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2014 SRE Program Participant Profile: Brian Whyte

B. Whyte photo.

Hometown: Webster, NY
School: SUNY Plattsburgh
Major/Degree and Year: Ecology, Senior
Fields of Study: Ecology and Evolution
SRE Mentors: Dr. Matt Zeffermen, Dr. Keenan Mack
SRE Research Project: Prospects for the continued global Argentine ant supercolony

Why did you apply to the SRE program?
It was relevant to both the research I've done before and the sort of work I want to get into in the future, and it was a great opportunity to make advancements in fields I had not had much experience with.

How did you hear about the program?
Found it online, on a list of internships offered by a university near my hometown (Rochester Institute of Technology).

What is the purpose of your research?
Argentine ants have somehow managed to make their way onto every continent around the globe (except Antarctica) and have become very dangerous to ecosystems around the world, where they damage biodiversity with their intense predation on native insects and wars waged against other ants in these ecosystems. Their success in predation and war is largely attributed to their extremely aggressive nature evolved in their South American home land, and to the cooperation they demonstrate in these massive groupings they form known as supercolonies. Supercolonies are where ants from separate nests will somehow acknowledge each other as if they were nest mates, and cooperate as if one massive colony. In the habitats they invade, Argentine ants form incredibly large supercolonies, the largest stretching from Italy to western Spain. How ants in these supercolonies can somehow continue to recognize each other as allies under these conditions is hard to explain, so these supercolonies appear very unstable to us. Our project aims to explain this instability by building an evolutionary model for these supercolonies to show how these large groups could collapse over time after they invade an ecosystem and get too big.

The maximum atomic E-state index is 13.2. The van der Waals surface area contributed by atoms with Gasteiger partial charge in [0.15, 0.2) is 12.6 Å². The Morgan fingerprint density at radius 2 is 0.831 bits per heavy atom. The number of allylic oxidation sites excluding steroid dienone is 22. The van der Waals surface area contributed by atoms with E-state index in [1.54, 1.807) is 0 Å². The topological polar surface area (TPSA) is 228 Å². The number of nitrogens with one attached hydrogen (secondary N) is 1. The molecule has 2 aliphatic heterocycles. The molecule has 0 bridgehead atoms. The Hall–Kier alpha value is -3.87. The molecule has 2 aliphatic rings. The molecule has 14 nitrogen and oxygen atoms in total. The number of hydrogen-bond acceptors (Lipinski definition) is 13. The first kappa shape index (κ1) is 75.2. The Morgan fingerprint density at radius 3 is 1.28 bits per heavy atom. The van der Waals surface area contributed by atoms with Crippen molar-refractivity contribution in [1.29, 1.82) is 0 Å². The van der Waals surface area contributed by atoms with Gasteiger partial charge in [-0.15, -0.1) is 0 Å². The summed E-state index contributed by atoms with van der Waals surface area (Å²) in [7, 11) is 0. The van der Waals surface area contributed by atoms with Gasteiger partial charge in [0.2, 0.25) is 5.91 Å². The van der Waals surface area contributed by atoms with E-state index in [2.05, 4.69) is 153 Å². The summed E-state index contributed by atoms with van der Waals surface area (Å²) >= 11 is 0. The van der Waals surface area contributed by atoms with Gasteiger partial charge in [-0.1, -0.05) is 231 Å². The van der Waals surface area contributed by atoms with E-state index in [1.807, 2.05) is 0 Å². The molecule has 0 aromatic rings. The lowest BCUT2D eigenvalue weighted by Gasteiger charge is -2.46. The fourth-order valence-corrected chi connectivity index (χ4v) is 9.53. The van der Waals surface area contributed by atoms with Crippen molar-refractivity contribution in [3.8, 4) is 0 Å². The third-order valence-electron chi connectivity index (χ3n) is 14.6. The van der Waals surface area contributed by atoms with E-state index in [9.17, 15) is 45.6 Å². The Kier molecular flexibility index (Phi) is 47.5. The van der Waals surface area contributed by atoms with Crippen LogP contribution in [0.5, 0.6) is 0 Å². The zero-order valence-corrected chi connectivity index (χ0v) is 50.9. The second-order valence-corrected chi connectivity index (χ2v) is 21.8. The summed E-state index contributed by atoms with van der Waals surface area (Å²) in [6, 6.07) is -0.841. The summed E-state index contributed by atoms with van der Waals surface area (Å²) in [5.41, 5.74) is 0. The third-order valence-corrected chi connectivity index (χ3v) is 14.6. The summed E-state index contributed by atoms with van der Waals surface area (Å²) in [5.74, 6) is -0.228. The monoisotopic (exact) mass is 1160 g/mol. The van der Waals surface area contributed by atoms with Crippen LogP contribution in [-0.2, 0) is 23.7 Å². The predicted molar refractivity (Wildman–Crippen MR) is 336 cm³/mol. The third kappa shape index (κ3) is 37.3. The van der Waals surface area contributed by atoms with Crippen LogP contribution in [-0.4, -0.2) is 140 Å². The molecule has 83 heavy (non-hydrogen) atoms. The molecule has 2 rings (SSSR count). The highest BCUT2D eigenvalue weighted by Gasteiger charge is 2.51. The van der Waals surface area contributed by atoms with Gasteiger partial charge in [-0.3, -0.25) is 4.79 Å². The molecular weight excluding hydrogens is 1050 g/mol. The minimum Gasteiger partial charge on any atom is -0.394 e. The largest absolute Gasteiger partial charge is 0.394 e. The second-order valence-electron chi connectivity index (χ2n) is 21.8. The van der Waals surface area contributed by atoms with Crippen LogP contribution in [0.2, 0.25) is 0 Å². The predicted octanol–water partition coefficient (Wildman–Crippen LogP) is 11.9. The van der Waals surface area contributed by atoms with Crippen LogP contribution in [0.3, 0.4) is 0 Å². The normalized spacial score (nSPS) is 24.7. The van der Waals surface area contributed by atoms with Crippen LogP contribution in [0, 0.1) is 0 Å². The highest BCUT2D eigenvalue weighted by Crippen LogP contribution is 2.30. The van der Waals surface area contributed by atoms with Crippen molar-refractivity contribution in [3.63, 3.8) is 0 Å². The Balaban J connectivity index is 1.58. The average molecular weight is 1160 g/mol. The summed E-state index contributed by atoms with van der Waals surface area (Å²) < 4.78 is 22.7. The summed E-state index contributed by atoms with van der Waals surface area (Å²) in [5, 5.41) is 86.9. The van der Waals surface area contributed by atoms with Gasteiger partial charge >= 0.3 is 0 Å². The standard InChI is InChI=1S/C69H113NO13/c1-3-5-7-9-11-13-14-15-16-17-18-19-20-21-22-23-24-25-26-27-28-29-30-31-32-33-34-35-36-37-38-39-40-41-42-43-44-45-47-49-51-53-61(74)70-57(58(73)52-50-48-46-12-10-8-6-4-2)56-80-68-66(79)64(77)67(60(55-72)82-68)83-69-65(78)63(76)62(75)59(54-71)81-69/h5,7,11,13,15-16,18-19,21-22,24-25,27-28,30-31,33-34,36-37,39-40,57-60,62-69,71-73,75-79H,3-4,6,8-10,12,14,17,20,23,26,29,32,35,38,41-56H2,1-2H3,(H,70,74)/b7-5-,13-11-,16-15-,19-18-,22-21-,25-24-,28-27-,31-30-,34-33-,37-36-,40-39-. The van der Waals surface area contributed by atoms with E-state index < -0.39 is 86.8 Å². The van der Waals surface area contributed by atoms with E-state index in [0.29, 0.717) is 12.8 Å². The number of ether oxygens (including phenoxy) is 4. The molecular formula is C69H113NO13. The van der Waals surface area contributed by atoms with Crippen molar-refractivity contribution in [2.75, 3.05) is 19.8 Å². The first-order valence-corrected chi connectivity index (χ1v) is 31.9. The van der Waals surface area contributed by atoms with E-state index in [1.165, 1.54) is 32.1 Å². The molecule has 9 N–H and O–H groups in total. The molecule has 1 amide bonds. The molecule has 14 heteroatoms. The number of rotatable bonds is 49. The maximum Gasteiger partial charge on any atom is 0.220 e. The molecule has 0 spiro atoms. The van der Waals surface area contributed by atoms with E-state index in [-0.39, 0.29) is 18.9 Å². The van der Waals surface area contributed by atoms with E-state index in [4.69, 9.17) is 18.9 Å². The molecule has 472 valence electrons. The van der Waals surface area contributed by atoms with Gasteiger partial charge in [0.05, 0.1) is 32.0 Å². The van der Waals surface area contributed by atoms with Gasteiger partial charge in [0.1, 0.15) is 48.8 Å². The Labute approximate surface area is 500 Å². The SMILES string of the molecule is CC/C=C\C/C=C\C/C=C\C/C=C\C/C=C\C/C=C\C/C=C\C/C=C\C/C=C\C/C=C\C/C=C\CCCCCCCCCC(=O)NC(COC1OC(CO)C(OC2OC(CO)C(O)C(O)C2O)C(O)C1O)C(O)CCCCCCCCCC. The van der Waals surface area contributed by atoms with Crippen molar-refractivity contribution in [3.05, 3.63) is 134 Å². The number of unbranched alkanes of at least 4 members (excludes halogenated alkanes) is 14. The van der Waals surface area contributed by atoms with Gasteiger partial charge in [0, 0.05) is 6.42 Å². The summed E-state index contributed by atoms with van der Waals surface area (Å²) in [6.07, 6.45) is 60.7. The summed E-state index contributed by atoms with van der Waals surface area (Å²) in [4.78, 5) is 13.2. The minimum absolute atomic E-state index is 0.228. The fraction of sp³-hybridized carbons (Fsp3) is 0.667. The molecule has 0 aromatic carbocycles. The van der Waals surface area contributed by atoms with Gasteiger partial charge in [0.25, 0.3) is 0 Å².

It was fun to play my role of the ecologist while working with mathematically focused partners on some real research.
– Brian Whyte, SRE participant

What does the research ultimately accomplish? What contributions to science and/or humanity does the research ultimately make?
Social organisms often depend on the social groups they form for their survival, and when we encounter bizarre social systems like in the Argentine ants, our understanding of how these groups function in nature is improved not only by studying how they work, but also studying where and when they don't work.

Describe a typical day on the job.
I would meet with my group almost every day during the week. We worked near each other if not always with each other. We would bounce ideas off one another while trying to solve whatever problems our research faced at the time. Our mentors would occasionally drop by and give guidance, and as the days went by we just kept making great progress doing things this way.

Tell us something about your field of study we would be surprised to know.